By Budd Davisson, Air Progress. March, 1981

It just doesn't seem possible! There's no way fifteen years (Ed note: now 40 years!!! Even more unbelievable!) could have elapsed since Champion set the sport aviation world on its ear by doing the unthinkable . . . building an aerobatic airplane! But it has been that long and, for better or worse, the "Citabrick" has made its mark on a generation of pilots who discovered aerobatics in this canvas dumptruck of an airplane. It's been called ugly, slow, bulky, heavy on the controls and any number of unkind things, and all of them are correct. But, don't forget; when the Citabria popped out of the womb, aerobatics had been dead nearly twenty years. It was an all but unknown sport. A lot of the aerobatic world owes the Citabria more than a small debt of thanks. It became the Stearman of our generation and, like it or not, it is a measurable part of our heritage.

  The spring gear of the Citabria was initially disliked and had some weaknesses. Now we've all acclimated to it's slightly squishy feeling and like the forgiveness it builds into the directional control.

The Citabria, as the whole world knows, is, or rather was, a rehashed 7AC Champ. In the early 1960s the little Champ was still batting around trying to earn its keep as a trainer, and was doing the excellent job it always had. However, flight operators with tailwheel Champs were trying to swim upstream, the nosewheel had almost completely converted aviation. The Champ lineage would have ended right there, had they not decided on one last desperate attempt at saving her. A few gussets, a little more metal, and they had the Citabria, which is Airbatic spelled backwards which still rates as a classic example of 1960s marginal marketing.

Champion, who had bought the design from the Aeronca company in the 1950s, then started on a major program that eventually evolved the Champ/Citabria into a complete product line. The thing had engines from 100 hp to 180 hp stuffed in it. It's been festooned with flaps and spray booms, fat tires and long wings, constant speed props and greenhouse doors. But it was, and is, still a Champ. With twice the horses of the original, the bird is only twenty-five to thirty mph faster and with super aerobatic symmetrical wings and all the hot aerobatic stuff on it, they couldn't destroy the soul of the Champ. It still has a very naive, likable flying quality about it that makes it feel comfortable to a pilot in an amazingly short number of hours. It's got that "old shoe" feeling.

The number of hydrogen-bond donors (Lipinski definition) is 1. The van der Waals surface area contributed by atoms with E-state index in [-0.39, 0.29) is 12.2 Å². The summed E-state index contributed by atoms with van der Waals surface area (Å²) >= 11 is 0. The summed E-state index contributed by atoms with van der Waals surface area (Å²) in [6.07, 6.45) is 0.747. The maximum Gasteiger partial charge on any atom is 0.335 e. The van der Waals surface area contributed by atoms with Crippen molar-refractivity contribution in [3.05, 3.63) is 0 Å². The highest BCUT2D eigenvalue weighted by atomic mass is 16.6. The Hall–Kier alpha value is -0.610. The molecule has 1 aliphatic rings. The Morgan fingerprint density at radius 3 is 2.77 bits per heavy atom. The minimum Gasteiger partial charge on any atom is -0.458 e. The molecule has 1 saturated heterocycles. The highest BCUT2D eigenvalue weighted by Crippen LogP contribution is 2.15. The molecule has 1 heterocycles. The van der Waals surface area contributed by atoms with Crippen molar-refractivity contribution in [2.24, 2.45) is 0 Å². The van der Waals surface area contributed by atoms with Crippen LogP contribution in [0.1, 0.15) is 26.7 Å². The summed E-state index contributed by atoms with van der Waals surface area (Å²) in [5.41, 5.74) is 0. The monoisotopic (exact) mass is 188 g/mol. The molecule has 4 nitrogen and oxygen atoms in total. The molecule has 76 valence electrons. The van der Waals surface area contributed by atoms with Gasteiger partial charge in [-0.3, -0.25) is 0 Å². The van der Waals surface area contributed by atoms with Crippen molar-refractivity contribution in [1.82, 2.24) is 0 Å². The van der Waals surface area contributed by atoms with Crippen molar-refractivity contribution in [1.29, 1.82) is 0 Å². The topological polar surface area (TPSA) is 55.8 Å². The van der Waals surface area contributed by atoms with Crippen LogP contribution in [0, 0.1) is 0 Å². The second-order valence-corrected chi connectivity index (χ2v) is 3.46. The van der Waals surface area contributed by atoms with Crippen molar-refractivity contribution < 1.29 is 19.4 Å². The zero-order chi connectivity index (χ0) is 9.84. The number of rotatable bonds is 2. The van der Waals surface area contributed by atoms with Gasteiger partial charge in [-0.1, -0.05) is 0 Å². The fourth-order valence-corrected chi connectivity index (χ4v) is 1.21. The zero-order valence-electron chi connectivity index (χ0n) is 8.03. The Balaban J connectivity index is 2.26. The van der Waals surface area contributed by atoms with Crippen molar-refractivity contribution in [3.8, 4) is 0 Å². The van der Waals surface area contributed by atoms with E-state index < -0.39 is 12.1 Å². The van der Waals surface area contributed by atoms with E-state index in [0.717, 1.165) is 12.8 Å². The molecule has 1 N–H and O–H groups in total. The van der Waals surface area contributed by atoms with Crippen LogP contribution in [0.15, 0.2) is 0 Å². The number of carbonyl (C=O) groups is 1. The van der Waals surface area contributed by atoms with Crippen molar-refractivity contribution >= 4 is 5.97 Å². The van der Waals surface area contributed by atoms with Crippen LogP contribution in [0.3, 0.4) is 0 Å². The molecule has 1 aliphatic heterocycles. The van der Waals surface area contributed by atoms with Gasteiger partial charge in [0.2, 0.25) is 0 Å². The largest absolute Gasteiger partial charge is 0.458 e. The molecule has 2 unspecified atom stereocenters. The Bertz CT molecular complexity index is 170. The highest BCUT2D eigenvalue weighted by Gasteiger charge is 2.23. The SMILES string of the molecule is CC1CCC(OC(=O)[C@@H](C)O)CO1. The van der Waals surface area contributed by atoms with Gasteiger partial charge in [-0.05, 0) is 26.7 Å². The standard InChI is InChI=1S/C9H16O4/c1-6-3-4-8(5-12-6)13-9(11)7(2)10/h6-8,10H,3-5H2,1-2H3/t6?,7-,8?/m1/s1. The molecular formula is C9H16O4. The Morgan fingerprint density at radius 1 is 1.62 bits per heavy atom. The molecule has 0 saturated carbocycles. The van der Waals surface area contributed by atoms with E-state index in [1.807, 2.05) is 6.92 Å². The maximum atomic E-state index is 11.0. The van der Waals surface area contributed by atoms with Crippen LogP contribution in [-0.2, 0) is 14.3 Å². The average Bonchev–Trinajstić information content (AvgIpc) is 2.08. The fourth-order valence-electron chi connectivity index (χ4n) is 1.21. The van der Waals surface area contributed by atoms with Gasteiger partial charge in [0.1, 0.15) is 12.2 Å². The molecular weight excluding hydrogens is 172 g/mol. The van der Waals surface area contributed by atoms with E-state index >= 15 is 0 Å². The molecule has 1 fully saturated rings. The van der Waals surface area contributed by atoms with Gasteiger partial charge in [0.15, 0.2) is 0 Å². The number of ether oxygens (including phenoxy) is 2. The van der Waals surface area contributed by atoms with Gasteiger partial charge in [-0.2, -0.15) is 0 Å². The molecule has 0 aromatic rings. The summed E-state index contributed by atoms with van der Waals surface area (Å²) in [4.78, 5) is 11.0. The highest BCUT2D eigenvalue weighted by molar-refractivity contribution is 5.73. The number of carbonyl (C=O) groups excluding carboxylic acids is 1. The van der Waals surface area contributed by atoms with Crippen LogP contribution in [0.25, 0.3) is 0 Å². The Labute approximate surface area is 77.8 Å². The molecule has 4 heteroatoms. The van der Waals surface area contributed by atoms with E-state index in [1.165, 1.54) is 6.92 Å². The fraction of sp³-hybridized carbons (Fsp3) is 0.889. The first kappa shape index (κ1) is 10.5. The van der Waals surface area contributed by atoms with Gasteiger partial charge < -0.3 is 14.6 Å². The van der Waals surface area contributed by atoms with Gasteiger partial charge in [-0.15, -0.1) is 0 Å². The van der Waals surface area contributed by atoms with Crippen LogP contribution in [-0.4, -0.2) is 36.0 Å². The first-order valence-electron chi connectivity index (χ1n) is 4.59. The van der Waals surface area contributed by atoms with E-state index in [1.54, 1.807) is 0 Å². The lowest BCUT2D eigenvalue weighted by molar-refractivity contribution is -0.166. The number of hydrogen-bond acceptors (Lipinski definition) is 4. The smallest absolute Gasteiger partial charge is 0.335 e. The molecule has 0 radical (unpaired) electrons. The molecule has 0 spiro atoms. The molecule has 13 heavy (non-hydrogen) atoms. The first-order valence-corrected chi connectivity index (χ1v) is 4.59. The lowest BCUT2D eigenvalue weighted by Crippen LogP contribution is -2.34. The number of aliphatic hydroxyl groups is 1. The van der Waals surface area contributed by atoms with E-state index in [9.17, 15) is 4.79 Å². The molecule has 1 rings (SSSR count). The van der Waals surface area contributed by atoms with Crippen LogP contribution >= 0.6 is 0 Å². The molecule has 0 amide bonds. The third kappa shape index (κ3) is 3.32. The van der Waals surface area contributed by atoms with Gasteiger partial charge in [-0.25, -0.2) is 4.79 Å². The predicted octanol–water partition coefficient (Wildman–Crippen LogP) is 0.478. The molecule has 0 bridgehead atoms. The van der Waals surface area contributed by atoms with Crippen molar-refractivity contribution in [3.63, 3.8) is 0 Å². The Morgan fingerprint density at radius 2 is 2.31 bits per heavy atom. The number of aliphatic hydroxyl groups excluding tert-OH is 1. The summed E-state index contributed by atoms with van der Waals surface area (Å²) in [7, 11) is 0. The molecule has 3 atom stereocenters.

The original Citabria really was a revamped Champ. The only outward differences were squared off wing tips and tail surfaces. The very first ones, even retained the "V" gear of the Champs and had a 100 hp Continental in the nose. These are very few and far between these days because Champion almost immediately changed to a 115 hp Lycoming (7ECA) and junked the expensive-to-build "V" gear in favor of a spring steel leaf gear.

Many of the instructors at the time moaned plenty about that spring steel gear. The old gear allowed you to drive down final and plant the mains on with little or no trouble, something that was mighty appreciated when both the wind and the student were crossed up. The spring gear was just that, a spring. It took a lot more technique for a student to master wheel landings. If he dropped it in or tried to force it on from a few inches up, he'd start crow-hopping down the runway like a motorized pogo stick. Everybody learned to live with it, of course, and in all probability, it made better pilots because they had to work harder to make a good wheel landing.

The basic Citabrias only saw a few minor aerodynamic changes during the span of their production. The elevators were produced in three flavors, each with an increasing amount of aerodynamic balance, which went a long way to reducing elevator stick loads. After Bellanca bought the company and started the Decathlon series, of course, the wings were completely redesigned. The Decathlon went to a nearly symmetrical airfoil and sealed ailerons to give the airplane better inverted performance. Along the way, the cowling was cleaned up considerably, but the new one piece construction made it difficult to fully inspect the engine during preflight.

When it came to problems, the Citabria/Decathlon series certainly had theirs. It's hard to tell how many of these would have never shown up if the airplanes hadn't been aerobatted, but just about all of them have been akroed plenty, at this point in time. Many of the problems were fixed quickly, but some lingered on for years and years.


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